Las Vegas is better than Shelbyville
In 1993 a young writer named Conan O'Brian penned an episode of the hit TV show The Simpsons. Titled Marge vs. the Monorail, the episode was one where the town of Springfield finds itself with surplus cash, and the townspeople decide they must spend the money on something. A fast-talking traveling salesman named Lyle Lanley sells the people of Springfield on the idea that they need to have a monorail - telling them, each time they get an idea that maybe the monorail is a bad idea, that he will just take his project to Shelbyville.
Springfield, not wanting to be outdone by Shelbyville, is stampeded and blindly agrees to build the monorail. Of course, nothing is as it seems and the monorail is nothing but snake oil allowing Lanley to get rich before he skips town to sell this fad to the next town of suckers.
Perhaps unwittingly, the Simpsons episode basically captured all politics in a nutshell. Someone produces a crazy and expensive idea, which the politicians love. The people are told they just can't live without it and oh, by the way, the project is really expensive. Not surprisingly the project doesn't live up to its potential, a few rich people get richer, taxpayers are stuck with the bill, and politicians - in order to build their "look what I accomplished as your leader" resumes - eagerly look for the next scam to sell to taxpayers.
Light rail and high speed rail are old fads that the Obama administration is trying to resuscitate. Recently the president announced a $13 billion plan for (moderate) speed trains that would create between 100-600 miles of "high speed" rail lines while also rebuilding existing freight lines. Conventional Amtrak diesel trains would carry passengers on regular freight rail - not as exciting as a maglev and not as expensive. More recently Senator Harry Reid threw his support behind Desert Xpress, a "high" speed train that would run between Las Vegas and always-exciting Victorville, California. Desert Xpress claims that under the public-private partnership plan it is pursuing, "the private sector provides and operates the system at no cost to the taxpayers ... and assumes all risks including performance, ridership, and revenue." The role of the "public" - i.e., various state and local governments - would be to issue permits for the project and approve "shared use of existing transportation rights of way." Nevertheless, with $13 billion promised by the Obama administration in support for high speed rail, it's hard to believe Desert Xpress won't end up in the line for tax dollars.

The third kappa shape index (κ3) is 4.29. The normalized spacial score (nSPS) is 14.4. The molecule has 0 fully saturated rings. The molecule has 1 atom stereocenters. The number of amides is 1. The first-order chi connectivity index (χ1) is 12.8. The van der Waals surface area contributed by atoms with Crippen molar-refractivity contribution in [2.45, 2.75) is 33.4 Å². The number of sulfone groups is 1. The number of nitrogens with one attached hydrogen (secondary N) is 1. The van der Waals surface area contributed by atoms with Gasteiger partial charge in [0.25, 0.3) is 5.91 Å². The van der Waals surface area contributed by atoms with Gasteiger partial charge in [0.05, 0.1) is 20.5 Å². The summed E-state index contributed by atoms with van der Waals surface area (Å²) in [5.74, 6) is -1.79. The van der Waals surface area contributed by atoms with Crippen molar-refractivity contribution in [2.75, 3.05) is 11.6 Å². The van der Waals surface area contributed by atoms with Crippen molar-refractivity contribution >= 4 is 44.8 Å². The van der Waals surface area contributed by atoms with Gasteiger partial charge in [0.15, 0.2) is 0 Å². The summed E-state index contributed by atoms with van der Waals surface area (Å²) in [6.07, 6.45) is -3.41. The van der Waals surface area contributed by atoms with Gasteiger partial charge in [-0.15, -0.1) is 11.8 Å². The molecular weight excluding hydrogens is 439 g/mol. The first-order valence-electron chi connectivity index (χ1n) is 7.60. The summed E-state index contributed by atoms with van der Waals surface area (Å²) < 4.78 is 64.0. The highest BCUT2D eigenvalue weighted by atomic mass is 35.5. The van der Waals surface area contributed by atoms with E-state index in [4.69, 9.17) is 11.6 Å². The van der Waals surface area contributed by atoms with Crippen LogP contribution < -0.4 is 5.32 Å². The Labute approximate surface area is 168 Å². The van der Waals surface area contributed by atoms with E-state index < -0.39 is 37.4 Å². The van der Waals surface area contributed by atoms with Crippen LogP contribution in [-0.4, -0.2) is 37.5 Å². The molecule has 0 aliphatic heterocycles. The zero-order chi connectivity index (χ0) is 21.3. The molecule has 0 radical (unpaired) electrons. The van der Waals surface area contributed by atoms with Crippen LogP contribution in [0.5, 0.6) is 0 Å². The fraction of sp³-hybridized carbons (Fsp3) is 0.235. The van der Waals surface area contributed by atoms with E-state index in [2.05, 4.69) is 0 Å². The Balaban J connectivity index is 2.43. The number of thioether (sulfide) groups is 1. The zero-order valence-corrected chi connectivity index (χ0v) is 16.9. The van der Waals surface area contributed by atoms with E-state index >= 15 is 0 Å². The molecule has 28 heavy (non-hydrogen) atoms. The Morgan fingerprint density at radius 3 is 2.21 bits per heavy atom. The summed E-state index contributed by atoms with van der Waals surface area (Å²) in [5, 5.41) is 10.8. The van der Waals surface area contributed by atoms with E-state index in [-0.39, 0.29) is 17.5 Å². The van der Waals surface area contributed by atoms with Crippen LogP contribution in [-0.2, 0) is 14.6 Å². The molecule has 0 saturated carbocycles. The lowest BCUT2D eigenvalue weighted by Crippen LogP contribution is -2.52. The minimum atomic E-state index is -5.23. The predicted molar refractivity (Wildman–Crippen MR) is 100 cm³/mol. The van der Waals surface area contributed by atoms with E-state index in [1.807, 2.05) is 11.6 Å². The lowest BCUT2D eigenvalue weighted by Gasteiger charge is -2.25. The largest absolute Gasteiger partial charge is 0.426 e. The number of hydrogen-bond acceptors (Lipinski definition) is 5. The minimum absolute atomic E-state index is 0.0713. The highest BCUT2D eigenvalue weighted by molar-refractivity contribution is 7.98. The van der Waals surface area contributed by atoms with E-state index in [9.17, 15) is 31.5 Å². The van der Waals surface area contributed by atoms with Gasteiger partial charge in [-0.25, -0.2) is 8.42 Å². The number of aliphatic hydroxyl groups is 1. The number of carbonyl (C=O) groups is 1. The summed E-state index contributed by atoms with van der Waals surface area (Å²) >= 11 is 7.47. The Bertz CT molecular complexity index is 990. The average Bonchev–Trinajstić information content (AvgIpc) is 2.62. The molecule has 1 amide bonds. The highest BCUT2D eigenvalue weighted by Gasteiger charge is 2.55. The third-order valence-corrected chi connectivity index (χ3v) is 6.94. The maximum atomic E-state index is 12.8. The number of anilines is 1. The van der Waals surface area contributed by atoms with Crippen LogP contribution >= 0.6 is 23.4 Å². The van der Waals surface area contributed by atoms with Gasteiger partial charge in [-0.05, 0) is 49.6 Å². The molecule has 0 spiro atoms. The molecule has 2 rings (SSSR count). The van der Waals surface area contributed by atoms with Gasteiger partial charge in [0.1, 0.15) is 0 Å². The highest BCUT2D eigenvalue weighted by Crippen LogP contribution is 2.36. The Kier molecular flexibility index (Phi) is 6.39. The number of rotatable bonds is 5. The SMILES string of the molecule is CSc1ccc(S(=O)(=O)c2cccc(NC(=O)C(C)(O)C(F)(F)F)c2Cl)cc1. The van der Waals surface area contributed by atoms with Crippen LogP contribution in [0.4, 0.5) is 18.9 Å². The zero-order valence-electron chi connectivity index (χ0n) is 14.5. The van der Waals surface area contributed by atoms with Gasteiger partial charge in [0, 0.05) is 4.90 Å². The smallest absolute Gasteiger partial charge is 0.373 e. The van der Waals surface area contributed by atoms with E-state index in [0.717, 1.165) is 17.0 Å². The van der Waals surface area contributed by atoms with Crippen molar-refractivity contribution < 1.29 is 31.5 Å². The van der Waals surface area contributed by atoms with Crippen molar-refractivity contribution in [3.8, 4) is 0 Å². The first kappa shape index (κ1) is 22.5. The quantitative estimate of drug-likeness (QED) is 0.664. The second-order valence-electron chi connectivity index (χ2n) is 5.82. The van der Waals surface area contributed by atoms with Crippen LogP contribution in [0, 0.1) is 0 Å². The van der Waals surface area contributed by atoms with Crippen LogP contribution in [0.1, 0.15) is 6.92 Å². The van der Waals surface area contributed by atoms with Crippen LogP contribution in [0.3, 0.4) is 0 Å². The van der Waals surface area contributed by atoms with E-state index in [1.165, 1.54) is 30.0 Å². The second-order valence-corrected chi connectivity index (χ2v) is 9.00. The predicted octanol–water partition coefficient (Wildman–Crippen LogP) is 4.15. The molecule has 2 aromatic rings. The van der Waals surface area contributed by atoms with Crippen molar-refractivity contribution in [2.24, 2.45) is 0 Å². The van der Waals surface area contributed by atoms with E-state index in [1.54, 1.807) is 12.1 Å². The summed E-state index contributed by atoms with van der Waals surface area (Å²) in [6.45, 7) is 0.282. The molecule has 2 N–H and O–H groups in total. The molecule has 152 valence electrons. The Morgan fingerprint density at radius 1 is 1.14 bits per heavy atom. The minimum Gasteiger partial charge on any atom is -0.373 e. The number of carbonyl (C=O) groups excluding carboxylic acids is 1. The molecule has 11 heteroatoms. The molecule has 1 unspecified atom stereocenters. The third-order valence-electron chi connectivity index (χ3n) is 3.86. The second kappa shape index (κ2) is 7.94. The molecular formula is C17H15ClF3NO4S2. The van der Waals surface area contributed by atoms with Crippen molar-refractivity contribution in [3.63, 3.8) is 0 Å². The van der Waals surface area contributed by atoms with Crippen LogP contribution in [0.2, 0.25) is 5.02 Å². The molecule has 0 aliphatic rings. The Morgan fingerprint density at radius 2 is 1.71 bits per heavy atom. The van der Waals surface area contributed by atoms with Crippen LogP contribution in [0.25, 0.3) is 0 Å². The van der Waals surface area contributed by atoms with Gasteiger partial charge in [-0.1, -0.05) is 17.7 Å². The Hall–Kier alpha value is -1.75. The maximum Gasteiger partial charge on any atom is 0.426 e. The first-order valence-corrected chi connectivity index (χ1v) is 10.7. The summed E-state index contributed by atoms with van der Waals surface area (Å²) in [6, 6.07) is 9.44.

If the project does end up 100 percent privately funded, it will be entirely laudable - meaning people are willing to bet their own money that the high speed rail will work. On the other hand, if they seek government subsidies it means they expect the project will likely fail and are trying to protect their own pocketbooks by making taxpayers pay the freight.
Obama's plan, itself, is a major recipe for failure, as a forthcoming NPRI study will document in detail. When incredibly expensive projects are considerably less effective than far-cheaper alternatives, you have to wonder exactly what is cooking with our political leaders.
Unfortunately, the answer is as simple as the Simpsons episode. Nearly always these people are selling us snake oil - expensive and ineffective fads whereby they get rich and we get stuck with the bill.
*UPDATE - June 14, 2009. It now appears as if DesertXpress will be seeking taxpayer support. We are not surprised.